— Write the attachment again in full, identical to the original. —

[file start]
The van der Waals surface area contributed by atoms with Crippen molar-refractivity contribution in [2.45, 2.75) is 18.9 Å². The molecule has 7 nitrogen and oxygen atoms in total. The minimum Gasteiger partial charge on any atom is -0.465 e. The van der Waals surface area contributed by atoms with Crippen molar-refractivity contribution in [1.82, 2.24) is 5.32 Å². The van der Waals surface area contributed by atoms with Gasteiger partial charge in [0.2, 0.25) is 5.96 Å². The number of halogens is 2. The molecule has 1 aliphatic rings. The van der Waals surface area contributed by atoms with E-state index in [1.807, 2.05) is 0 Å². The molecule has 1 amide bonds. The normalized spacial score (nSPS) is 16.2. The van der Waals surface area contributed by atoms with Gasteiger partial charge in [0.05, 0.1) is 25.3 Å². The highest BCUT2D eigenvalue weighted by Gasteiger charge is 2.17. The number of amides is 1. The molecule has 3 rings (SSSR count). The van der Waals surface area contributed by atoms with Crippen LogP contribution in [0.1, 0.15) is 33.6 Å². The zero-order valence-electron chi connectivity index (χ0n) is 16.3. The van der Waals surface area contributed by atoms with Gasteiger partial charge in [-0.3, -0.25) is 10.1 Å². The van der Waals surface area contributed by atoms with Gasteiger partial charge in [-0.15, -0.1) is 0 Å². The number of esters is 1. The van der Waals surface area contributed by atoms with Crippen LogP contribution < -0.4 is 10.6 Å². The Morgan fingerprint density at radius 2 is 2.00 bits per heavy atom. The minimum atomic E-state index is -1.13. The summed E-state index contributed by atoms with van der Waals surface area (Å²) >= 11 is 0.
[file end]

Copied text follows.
The van der Waals surface area contributed by atoms with Crippen molar-refractivity contribution in [2.45, 2.75) is 18.9 Å². The molecule has 7 nitrogen and oxygen atoms in total. The minimum Gasteiger partial charge on any atom is -0.465 e. The van der Waals surface area contributed by atoms with Crippen molar-refractivity contribution in [1.82, 2.24) is 5.32 Å². The van der Waals surface area contributed by atoms with Gasteiger partial charge in [0.2, 0.25) is 5.96 Å². The number of halogens is 2. The molecule has 1 aliphatic rings. The van der Waals surface area contributed by atoms with E-state index in [1.807, 2.05) is 0 Å². The molecule has 1 amide bonds. The normalized spacial score (nSPS) is 16.2. The van der Waals surface area contributed by atoms with Gasteiger partial charge in [0.05, 0.1) is 25.3 Å². The highest BCUT2D eigenvalue weighted by Gasteiger charge is 2.17. The number of amides is 1. The molecule has 3 rings (SSSR count). The van der Waals surface area contributed by atoms with Crippen LogP contribution in [0.1, 0.15) is 33.6 Å². The zero-order valence-electron chi connectivity index (χ0n) is 16.3. The van der Waals surface area contributed by atoms with Gasteiger partial charge in [-0.3, -0.25) is 10.1 Å². The van der Waals surface area contributed by atoms with Gasteiger partial charge in [-0.15, -0.1) is 0 Å². The number of esters is 1. The van der Waals surface area contributed by atoms with Crippen LogP contribution < -0.4 is 10.6 Å². The Morgan fingerprint density at radius 2 is 2.00 bits per heavy atom. The minimum atomic E-state index is -1.13. The summed E-state index contributed by atoms with van der Waals surface area (Å²) >= 11 is 0.